[Q] What's the difference between the effects films you worked on, say, 10 years ago, compared to now? Especially in regards to 3D.
[DL] There's a huge difference now. Even in the course of "Rescue Me" which we shot for seven years. With a lot of action sequences which involve fire which is famously, obviously, dangerous with real smoke, real flame. And there's sometimes effects that you need to lay in under that.
We went from having to do everything completely real - fire and smoke, to make it look real - to by the end, in the first five years of the course of that show, finding that there were details that we could do, that we could do digitally, that the audience would never see the difference of. And it would save a lot of safety concerns.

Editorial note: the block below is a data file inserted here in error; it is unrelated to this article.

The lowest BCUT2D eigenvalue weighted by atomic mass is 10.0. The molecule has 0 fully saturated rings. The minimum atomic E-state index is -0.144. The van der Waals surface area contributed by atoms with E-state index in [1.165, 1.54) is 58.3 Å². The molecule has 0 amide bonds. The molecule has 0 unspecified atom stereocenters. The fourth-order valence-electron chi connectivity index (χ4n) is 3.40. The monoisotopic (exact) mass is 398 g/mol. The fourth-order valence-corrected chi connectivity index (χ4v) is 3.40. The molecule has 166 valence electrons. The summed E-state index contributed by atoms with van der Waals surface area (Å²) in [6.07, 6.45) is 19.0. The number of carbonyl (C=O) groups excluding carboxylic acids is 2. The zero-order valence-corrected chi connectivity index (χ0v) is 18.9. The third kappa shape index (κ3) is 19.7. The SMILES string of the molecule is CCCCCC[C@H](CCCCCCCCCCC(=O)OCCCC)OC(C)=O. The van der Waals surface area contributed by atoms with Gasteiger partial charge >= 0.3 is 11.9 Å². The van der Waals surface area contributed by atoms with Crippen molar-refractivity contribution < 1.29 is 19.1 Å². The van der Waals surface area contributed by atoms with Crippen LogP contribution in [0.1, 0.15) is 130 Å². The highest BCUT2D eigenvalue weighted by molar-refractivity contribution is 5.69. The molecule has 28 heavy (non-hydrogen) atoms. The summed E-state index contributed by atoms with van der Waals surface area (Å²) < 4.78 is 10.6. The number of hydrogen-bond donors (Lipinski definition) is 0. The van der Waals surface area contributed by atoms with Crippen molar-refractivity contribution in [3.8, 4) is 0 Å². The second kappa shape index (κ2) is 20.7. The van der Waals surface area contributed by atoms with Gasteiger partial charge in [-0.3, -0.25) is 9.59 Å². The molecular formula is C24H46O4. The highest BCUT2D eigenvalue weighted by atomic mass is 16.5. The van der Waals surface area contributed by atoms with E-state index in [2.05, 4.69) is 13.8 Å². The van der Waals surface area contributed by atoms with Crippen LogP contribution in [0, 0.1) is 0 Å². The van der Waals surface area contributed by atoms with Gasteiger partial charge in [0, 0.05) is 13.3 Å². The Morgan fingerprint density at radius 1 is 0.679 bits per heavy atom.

But at the same time there's a lot of stuff that Marc purposely shot in front of the cameras, to avoid CGI, in terms of the stunt work.
You know, the audience will always know that there's been a cut, or an edit, or an effect tossed in. I remember the movie "Children of Men", did you see that movie? There's a couple of sequences in that movie where it's clearly one take, and it's really the actors, and you're never gonna really get away from that. We all know, we know more than ever when we're being tricked, so when you're not being tricked, you'll stay on the edge of your seat longer.
[DL] I didn't know that.
[Q] They make a rig that's made specifically so that 3D filming is not intrusive. So you've got these 3D cameras that are going all over as easy as 2D cameras - did you notice them? Was it difficult to work with them?
[DL] Yeah they're pretty big, it was pretty difficult not to notice them. But you know, you get used to it after a while.
[Q] Could you talk about - what was your hardest thing to do physically for this movie, and also was it fun to go back to Ice Age with a movie coming out in a few weeks?